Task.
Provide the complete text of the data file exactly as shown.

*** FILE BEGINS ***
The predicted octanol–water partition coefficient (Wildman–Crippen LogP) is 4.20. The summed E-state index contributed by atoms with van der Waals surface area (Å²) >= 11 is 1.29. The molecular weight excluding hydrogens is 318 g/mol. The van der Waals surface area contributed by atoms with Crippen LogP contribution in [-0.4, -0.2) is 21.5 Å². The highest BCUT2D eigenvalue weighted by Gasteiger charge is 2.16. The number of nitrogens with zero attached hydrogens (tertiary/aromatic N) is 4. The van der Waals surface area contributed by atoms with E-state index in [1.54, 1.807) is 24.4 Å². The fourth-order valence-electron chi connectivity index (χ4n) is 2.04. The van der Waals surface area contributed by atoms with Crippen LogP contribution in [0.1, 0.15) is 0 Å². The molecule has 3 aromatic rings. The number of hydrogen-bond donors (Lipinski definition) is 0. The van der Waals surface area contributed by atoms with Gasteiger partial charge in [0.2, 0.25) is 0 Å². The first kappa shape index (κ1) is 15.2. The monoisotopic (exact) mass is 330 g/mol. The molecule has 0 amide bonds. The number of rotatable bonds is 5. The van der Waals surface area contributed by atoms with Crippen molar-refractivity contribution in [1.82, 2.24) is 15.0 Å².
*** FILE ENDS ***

The predicted octanol–water partition coefficient (Wildman–Crippen LogP) is 4.20. The summed E-state index contributed by atoms with van der Waals surface area (Å²) >= 11 is 1.29. The molecular weight excluding hydrogens is 318 g/mol. The van der Waals surface area contributed by atoms with Crippen LogP contribution in [-0.4, -0.2) is 21.5 Å². The highest BCUT2D eigenvalue weighted by Gasteiger charge is 2.16. The number of nitrogens with zero attached hydrogens (tertiary/aromatic N) is 4. The van der Waals surface area contributed by atoms with E-state index in [1.54, 1.807) is 24.4 Å². The fourth-order valence-electron chi connectivity index (χ4n) is 2.04. The van der Waals surface area contributed by atoms with Crippen LogP contribution in [0.1, 0.15) is 0 Å². The molecule has 3 aromatic rings. The number of hydrogen-bond donors (Lipinski definition) is 0. The van der Waals surface area contributed by atoms with Gasteiger partial charge in [0.2, 0.25) is 0 Å². The first kappa shape index (κ1) is 15.2. The monoisotopic (exact) mass is 330 g/mol. The molecule has 0 amide bonds. The number of rotatable bonds is 5. The van der Waals surface area contributed by atoms with Crippen molar-refractivity contribution in [1.82, 2.24) is 15.0 Å².